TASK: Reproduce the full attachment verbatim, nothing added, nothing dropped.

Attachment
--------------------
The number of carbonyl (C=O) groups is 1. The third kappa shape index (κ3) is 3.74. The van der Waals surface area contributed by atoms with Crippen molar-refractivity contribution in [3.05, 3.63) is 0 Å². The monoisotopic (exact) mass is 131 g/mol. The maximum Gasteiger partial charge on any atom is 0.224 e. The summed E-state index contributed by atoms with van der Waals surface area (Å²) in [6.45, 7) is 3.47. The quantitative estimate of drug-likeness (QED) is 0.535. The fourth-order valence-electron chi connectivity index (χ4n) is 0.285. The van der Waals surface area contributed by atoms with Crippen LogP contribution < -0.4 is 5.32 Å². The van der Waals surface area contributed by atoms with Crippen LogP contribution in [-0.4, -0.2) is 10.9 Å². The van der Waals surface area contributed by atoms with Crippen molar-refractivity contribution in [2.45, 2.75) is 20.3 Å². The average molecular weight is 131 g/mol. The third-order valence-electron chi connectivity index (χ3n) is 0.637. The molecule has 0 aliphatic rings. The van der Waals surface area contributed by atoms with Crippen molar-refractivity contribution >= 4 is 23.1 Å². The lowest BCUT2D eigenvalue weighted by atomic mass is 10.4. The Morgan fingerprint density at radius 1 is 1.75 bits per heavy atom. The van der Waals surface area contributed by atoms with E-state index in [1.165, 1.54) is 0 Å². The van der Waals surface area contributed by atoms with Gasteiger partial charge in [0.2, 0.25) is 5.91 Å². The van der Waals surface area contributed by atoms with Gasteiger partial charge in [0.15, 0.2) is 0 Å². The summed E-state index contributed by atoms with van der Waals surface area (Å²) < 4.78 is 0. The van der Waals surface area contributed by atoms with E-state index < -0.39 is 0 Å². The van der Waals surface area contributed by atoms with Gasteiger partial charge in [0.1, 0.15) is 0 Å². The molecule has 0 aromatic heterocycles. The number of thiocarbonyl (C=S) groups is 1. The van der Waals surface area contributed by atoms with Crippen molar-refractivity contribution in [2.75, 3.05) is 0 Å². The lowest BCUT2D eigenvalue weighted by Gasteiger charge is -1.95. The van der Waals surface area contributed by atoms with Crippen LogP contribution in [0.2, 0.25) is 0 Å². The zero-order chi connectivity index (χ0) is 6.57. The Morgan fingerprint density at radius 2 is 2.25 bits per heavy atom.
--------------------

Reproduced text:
The number of carbonyl (C=O) groups is 1. The third kappa shape index (κ3) is 3.74. The van der Waals surface area contributed by atoms with Crippen molar-refractivity contribution in [3.05, 3.63) is 0 Å². The monoisotopic (exact) mass is 131 g/mol. The maximum Gasteiger partial charge on any atom is 0.224 e. The summed E-state index contributed by atoms with van der Waals surface area (Å²) in [6.45, 7) is 3.47. The quantitative estimate of drug-likeness (QED) is 0.535. The fourth-order valence-electron chi connectivity index (χ4n) is 0.285. The van der Waals surface area contributed by atoms with Crippen LogP contribution < -0.4 is 5.32 Å². The van der Waals surface area contributed by atoms with Crippen LogP contribution in [-0.4, -0.2) is 10.9 Å². The van der Waals surface area contributed by atoms with Crippen molar-refractivity contribution in [2.45, 2.75) is 20.3 Å². The average molecular weight is 131 g/mol. The third-order valence-electron chi connectivity index (χ3n) is 0.637. The molecule has 0 aliphatic rings. The van der Waals surface area contributed by atoms with Crippen molar-refractivity contribution >= 4 is 23.1 Å². The lowest BCUT2D eigenvalue weighted by atomic mass is 10.4. The Morgan fingerprint density at radius 1 is 1.75 bits per heavy atom. The van der Waals surface area contributed by atoms with E-state index in [1.165, 1.54) is 0 Å². The van der Waals surface area contributed by atoms with Gasteiger partial charge in [0.2, 0.25) is 5.91 Å². The van der Waals surface area contributed by atoms with Gasteiger partial charge in [0.15, 0.2) is 0 Å². The summed E-state index contributed by atoms with van der Waals surface area (Å²) < 4.78 is 0. The van der Waals surface area contributed by atoms with E-state index < -0.39 is 0 Å². The van der Waals surface area contributed by atoms with Gasteiger partial charge in [0.1, 0.15) is 0 Å². The molecule has 0 aromatic heterocycles. The number of thiocarbonyl (C=S) groups is 1. The van der Waals surface area contributed by atoms with Crippen molar-refractivity contribution in [2.75, 3.05) is 0 Å². The lowest BCUT2D eigenvalue weighted by Gasteiger charge is -1.95. The van der Waals surface area contributed by atoms with Crippen LogP contribution in [0.2, 0.25) is 0 Å². The zero-order chi connectivity index (χ0) is 6.57. The Morgan fingerprint density at radius 2 is 2.25 bits per heavy atom.